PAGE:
Fair enough.

That's why in the past I have used range of values for each input variable that matters in order to find out the final power range. What you are saying is true, you would need to do a calculation by small length sections knowing the angle in which the wind is hitting the rider. That is rather complicated, so that's why we use averages, which is the best we can do.

#### Escarabajo

FoxxyBrown1111 said:
Bomeington

I would agree with that. I think too much panic is going around in the forum. May the passport not be perfect, it´s an improvement, coz the riders are feared, thus forced to max "micro dope". Those who still couldn´t believe in the (some) change got busted big time (DiLuca, Mosquera, Pellizotti to name a few big names). The true talent of DiLuca was seen today. A clean 25 mins down performance.
I am beginning to think that he is riding clean.

#### Bala Verde

marcozero said:
Numbers on Drafting
By: Michele Ferrari
http://www.53x12.com/do/show?page=article&id=89

"It is interesting to note that at 22-24 km/h the saving is about 40w: a quite considerable advantage also for speeds that are typical of climbing, corresponding to about 10% in power for a cyclist that pushes 400w. "

And with head wind of 10 or 20 km/h the advantage of drafting would reach 60 to 120w... Not exactly negligible.

In the same article theres's an interesting note about the effect of motorcycles... measured in blood units!

Interesting quote:

Another cyclist covered alone the same 1 km stretch of flat road at 48 km/h, expressing an average power of 410w.
He repeated the performance with a motorcycle 15m ahead of him: the average was 385w, a saving of 6%.
Whenever we see the multitude of photographers motorbikes repeatedly hovering around the leading rider in a race, such considerable advantage is automatically given to him: it is as if they temporarily subjected him to an instantaneous transfusion of 1-2 units of blood...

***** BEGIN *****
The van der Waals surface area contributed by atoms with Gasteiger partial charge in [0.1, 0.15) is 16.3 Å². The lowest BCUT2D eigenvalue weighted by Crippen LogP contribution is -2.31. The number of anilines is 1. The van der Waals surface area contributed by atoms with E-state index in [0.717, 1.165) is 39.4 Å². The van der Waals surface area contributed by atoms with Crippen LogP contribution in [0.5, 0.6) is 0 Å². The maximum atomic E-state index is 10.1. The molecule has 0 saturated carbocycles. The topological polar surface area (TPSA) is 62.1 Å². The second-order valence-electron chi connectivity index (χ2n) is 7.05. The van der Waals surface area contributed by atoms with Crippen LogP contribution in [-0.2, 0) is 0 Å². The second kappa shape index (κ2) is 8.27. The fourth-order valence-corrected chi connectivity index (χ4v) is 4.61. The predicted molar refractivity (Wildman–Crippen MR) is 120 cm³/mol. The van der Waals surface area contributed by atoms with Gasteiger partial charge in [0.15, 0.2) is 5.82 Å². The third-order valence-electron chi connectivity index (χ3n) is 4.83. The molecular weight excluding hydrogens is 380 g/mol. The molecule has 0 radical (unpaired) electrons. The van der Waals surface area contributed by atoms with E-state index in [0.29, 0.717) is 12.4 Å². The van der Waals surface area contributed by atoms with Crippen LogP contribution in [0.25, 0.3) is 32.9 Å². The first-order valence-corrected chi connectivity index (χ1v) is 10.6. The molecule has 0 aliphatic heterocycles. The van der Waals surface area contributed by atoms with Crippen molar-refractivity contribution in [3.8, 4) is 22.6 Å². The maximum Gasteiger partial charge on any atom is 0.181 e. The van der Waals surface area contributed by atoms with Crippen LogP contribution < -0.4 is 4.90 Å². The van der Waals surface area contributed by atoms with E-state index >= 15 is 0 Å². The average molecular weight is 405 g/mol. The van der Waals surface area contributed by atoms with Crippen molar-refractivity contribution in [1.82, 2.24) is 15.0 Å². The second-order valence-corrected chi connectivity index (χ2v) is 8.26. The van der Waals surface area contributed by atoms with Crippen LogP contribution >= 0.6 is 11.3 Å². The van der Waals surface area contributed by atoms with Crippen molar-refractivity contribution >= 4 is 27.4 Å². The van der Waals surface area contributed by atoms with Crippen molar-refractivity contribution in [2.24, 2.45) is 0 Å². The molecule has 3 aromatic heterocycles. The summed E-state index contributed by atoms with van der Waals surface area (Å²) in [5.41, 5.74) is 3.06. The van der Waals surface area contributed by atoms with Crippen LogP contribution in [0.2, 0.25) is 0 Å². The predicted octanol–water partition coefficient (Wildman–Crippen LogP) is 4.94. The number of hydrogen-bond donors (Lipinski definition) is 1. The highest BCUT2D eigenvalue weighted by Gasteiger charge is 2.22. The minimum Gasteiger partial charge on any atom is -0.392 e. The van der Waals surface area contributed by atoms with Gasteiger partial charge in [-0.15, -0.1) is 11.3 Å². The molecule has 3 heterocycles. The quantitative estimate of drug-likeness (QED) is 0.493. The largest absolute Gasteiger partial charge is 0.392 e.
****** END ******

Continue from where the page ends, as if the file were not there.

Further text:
Does anyone know if there has been increase in the number of motorcycles during major races, to cover the race. Obviously the ones in the lead, and especially the main contenders, get all the attention. In effect, protagonists could thus have drafting advantages on major climbs. When a small group of favorites explodes, the stragglers are not always covered, but do they have motos around all the time, or do they 'share' a moto?

#### iZnoGouD

BANNED
i'am curious to see the numbres from this next 3 stages

#### halamala

Monte Zoncolan: Anton climbed 5.9 W/kg, Contador 5.8 W/kg

Giro d'Italia 2011, Stage 14, Final climb Monte Zoncolan, from 10 Km banner to finish line = last 10.0 Km

Igor Anton

Elevation / Höhenmeter [m] : 1194 m
Distance / Streckenlänge [Km] : 10.0 Km
Time in seconds / Fahrzeit in Sekunden [sec] : 2439 = 40 min 39 sec = 40:39
Weight rider / Gewicht Fahrer [kg] : 60 kg
Weight bicycle, clothes etc. / Gewicht Fahrrad [kg] : 8 kg

Grade / mittlere Seigung : 11.9 %
Average speed / mittlere Geschwindigkeit : 14.7 Km/h
Total weight / Gesamtgewicht : 68.0 kg

Power : 357.3 Watt
Power / kg : 5.9 Watt / kg

Elevation / Höhenmeter [m] : 1194 m
Distance / Streckenlänge [Km] : 10.0 Km
Time in seconds / Fahrzeit in Sekunden [sec] : 2472 = 41 min 12 sec = 41:12
Weight rider / Gewicht Fahrer [kg] : 62 kg
Weight bicycle, clothes etc. / Gewicht Fahrrad [kg] : 8 kg

Grade / mittlere Seigung : 11.9 %
Average speed / mittlere Geschwindigkeit : 14.5 Km/h
Total weight / Gesamtgewicht : 70.0 kg

Power : 362.0 Watt
Power / kg : 5.8 Watt / kg

Source: [ http://www.rst.mp-all.de/bergauf.htm ]

*

Simoni is a record holder: 38:59, Giro 2007 (last 10 Km). Basso's time was 40:17 in 2010 (last 10 Km).

#### Sophistic

i would say its a healthy sign how "slow" Anton & Co were yesterday

#### Frosty

You'd hope so. Then again today's stage is tough so i doubt they were going 100% - last year had a rest day the next day but was probably a harder stage before the Zoncolan.